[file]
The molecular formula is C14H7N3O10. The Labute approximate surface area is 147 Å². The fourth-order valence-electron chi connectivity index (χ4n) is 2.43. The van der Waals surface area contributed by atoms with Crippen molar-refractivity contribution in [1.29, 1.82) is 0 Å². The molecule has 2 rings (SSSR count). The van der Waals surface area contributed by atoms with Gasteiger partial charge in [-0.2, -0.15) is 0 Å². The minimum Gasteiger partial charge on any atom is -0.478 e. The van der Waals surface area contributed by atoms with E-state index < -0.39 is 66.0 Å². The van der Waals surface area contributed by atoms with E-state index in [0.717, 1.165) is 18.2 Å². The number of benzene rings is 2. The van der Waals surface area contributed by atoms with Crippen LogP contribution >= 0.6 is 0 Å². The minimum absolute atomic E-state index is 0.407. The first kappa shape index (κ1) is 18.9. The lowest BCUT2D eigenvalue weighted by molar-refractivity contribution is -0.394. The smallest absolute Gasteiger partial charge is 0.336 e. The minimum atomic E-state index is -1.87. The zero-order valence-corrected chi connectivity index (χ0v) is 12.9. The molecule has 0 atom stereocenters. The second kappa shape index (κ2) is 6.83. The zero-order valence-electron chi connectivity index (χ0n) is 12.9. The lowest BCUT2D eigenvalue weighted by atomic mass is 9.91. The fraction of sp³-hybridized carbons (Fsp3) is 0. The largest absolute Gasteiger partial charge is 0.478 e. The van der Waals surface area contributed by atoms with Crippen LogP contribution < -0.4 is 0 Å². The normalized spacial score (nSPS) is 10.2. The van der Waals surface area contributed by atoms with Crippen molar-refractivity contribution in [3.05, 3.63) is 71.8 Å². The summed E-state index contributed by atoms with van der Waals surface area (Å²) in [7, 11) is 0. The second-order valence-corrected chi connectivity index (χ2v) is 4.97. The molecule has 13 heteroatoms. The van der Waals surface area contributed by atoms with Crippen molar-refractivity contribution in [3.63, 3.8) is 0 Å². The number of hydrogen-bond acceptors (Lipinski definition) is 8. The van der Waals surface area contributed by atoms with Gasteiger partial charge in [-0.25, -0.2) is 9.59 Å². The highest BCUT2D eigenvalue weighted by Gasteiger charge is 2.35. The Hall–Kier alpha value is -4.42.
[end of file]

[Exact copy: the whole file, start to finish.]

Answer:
The molecular formula is C14H7N3O10. The Labute approximate surface area is 147 Å². The fourth-order valence-electron chi connectivity index (χ4n) is 2.43. The van der Waals surface area contributed by atoms with Crippen molar-refractivity contribution in [1.29, 1.82) is 0 Å². The molecule has 2 rings (SSSR count). The van der Waals surface area contributed by atoms with Gasteiger partial charge in [-0.2, -0.15) is 0 Å². The minimum Gasteiger partial charge on any atom is -0.478 e. The van der Waals surface area contributed by atoms with E-state index < -0.39 is 66.0 Å². The van der Waals surface area contributed by atoms with E-state index in [0.717, 1.165) is 18.2 Å². The number of benzene rings is 2. The van der Waals surface area contributed by atoms with Crippen LogP contribution >= 0.6 is 0 Å². The minimum absolute atomic E-state index is 0.407. The first kappa shape index (κ1) is 18.9. The lowest BCUT2D eigenvalue weighted by molar-refractivity contribution is -0.394. The smallest absolute Gasteiger partial charge is 0.336 e. The minimum atomic E-state index is -1.87. The zero-order valence-corrected chi connectivity index (χ0v) is 12.9. The molecule has 0 atom stereocenters. The second kappa shape index (κ2) is 6.83. The zero-order valence-electron chi connectivity index (χ0n) is 12.9. The lowest BCUT2D eigenvalue weighted by atomic mass is 9.91. The fraction of sp³-hybridized carbons (Fsp3) is 0. The largest absolute Gasteiger partial charge is 0.478 e. The van der Waals surface area contributed by atoms with Crippen LogP contribution < -0.4 is 0 Å². The normalized spacial score (nSPS) is 10.2. The van der Waals surface area contributed by atoms with Crippen molar-refractivity contribution in [3.05, 3.63) is 71.8 Å². The summed E-state index contributed by atoms with van der Waals surface area (Å²) in [7, 11) is 0. The second-order valence-corrected chi connectivity index (χ2v) is 4.97. The molecule has 13 heteroatoms. The van der Waals surface area contributed by atoms with Crippen molar-refractivity contribution in [3.63, 3.8) is 0 Å². The number of hydrogen-bond acceptors (Lipinski definition) is 8. The van der Waals surface area contributed by atoms with Gasteiger partial charge in [-0.25, -0.2) is 9.59 Å². The highest BCUT2D eigenvalue weighted by Gasteiger charge is 2.35. The Hall–Kier alpha value is -4.42.